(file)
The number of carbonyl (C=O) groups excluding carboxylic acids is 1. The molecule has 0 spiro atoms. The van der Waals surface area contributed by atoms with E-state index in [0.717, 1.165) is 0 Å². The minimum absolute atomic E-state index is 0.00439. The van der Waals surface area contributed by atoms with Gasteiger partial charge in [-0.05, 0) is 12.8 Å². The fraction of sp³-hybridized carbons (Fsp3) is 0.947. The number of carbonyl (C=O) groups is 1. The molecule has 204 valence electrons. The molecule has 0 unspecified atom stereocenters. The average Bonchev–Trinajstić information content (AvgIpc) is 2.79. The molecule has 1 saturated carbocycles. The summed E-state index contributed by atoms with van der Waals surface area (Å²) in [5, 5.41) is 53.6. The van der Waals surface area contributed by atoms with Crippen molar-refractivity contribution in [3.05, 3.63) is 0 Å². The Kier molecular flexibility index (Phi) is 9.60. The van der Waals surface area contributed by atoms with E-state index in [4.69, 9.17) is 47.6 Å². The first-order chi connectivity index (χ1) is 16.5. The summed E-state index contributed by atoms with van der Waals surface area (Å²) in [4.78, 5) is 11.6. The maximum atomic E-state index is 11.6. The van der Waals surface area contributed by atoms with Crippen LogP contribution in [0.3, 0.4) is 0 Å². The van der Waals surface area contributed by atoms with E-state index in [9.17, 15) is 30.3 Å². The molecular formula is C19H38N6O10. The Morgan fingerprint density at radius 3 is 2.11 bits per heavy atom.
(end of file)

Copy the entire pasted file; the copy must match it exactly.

The number of carbonyl (C=O) groups excluding carboxylic acids is 1. The molecule has 0 spiro atoms. The van der Waals surface area contributed by atoms with E-state index in [0.717, 1.165) is 0 Å². The minimum absolute atomic E-state index is 0.00439. The van der Waals surface area contributed by atoms with Gasteiger partial charge in [-0.05, 0) is 12.8 Å². The fraction of sp³-hybridized carbons (Fsp3) is 0.947. The number of carbonyl (C=O) groups is 1. The molecule has 204 valence electrons. The molecule has 0 unspecified atom stereocenters. The average Bonchev–Trinajstić information content (AvgIpc) is 2.79. The molecule has 1 saturated carbocycles. The summed E-state index contributed by atoms with van der Waals surface area (Å²) in [5, 5.41) is 53.6. The van der Waals surface area contributed by atoms with Crippen molar-refractivity contribution in [3.05, 3.63) is 0 Å². The Kier molecular flexibility index (Phi) is 9.60. The van der Waals surface area contributed by atoms with E-state index in [4.69, 9.17) is 47.6 Å². The first-order chi connectivity index (χ1) is 16.5. The summed E-state index contributed by atoms with van der Waals surface area (Å²) in [4.78, 5) is 11.6. The maximum atomic E-state index is 11.6. The van der Waals surface area contributed by atoms with Crippen LogP contribution in [0.3, 0.4) is 0 Å². The van der Waals surface area contributed by atoms with E-state index in [9.17, 15) is 30.3 Å². The molecular formula is C19H38N6O10. The Morgan fingerprint density at radius 3 is 2.11 bits per heavy atom.